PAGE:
The Serpent, Spear, and Wheel of Time
A Compendium of Weaponry and Military Costuming
of Robert Jordan's Wheel of Time
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Perrin Aybara's axe

** Perrin's axe **


This axe consisted of "A broad half-moon blade on one side of the head and a curved spike on the other ..." <TEotW: 10, 138, Leavetaking>. "The ashwood shaft was as long as his arm, and smooth ... to the touch." <TEotW: 30, 439, Children of Shadow>. It is likely that it is primarily intended for single-handed use: Perrin uses it from his saddle while standing in the stirrups and moving forward <TEotW: 49, 736, The Dark One Stirs>, i.e. he'd need the other hand to hold the reins. At least once, however, he uses his axe in both hands <TDR: 34, 396, A Different Dance>.

Child Byar, an obvious connoisseur of battle axes, lauds it as "Excellently balanced ... Plainly made, but by a very good weaponsmith, perhaps even a master ... Not a villager's weapon, ... nor a farmer's." <TEotW: 30, 450, Children of the Shadow>

This "great-bladed" <TEotW: 13, 177, Choices> axe is "By weight of metal ... a good five or six pounds lighter than the hammer ..." <TDR: 50, 597, The Hammer>; more specifically, Perrin's ten-pound hammer "weighed more than twice as much as the axe blade ..." This axe head, then, weighs some four to four-and-a-half pounds, including *both* blade and spike.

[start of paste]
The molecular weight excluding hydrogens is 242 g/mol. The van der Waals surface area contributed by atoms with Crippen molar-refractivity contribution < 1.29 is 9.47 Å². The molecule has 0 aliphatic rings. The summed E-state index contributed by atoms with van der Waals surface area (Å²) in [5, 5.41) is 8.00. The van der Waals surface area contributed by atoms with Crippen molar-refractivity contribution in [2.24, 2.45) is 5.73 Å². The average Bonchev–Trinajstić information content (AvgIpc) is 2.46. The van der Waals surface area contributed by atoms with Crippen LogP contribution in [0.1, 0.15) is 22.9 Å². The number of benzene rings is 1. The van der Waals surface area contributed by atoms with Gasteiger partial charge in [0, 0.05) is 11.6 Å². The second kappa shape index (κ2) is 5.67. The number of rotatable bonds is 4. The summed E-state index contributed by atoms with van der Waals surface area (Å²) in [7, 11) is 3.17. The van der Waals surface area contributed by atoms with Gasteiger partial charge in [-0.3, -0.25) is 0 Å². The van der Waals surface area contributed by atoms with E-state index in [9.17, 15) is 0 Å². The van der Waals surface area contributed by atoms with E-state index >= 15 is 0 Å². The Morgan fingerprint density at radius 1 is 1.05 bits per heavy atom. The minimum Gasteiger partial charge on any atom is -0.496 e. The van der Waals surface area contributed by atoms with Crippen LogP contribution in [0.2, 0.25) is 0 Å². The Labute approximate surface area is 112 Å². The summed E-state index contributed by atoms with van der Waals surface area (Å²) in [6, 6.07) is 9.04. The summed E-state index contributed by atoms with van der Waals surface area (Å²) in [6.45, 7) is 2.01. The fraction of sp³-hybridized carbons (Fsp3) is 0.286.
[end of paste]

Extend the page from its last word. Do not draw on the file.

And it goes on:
Such a "... great, steel half-moon" <TGH: xxiii, Prologue> would feature an 8 to 10" face, likely closer to 10"; larger faces thin the blade excessively, within the weight restraints given above. Many of the larger, two-handed European battle axes had 8 to 9" blade faces, with a rare 10" face; the smaller battle axes very typically had a 5" face ... for those who think that a 10-inch blade isn't very big ...

The spike found opposite of the half-blade is described as curved, but far more commonly is described as thick. It is likely that the curve is a slight one; a noticeable curve would have been mentioned in the axe's description far more frequently. Perrin, "... with the spike foremost ... drove the spike into the Trolloc's temple" <TDR: 4, 66, Shadows Walking>, and instantly kills it; to do so would require at least the 5 to 6" length standard for such spikes. An excessive curve to the spike would've made this maneuver very difficult.

The larger European war axes often sported a 5 to 6" spike opposite the blade; these were typically slightly curved, or straight. Very commonly, the spike was quadrangular in cross-section, occasionally triangular. Perrin's axe most likely follows this model.

Perrin AybaraFinally, the ashwood haft is defined as "... a pace long..." <LoC: Prologue, 39, The First Message>, 36" in real-world units, about as long Perrin's arm, including outstretched hand. I have previously argued for a somewhat shorter handle, some 26 to 30" long, given the apparent flexibility of some of Jordan's measurements. A longer axe becomes unwieldy; Perrin's axe is easily concealed beneath his cloak, and never described or perceived as long-handled, unwieldy, or clumsy, though he takes it everywhere.

Plainly made, and presumably lacking the simple ornamentation shown on the cover of TDR; Sweet also lops off the upper tip of the half-moon. The illustration on page 202 of RJWoT (left) has since eclipsed Sweet's version, and fits the facts far better.

Perrin's hammer is described separately.


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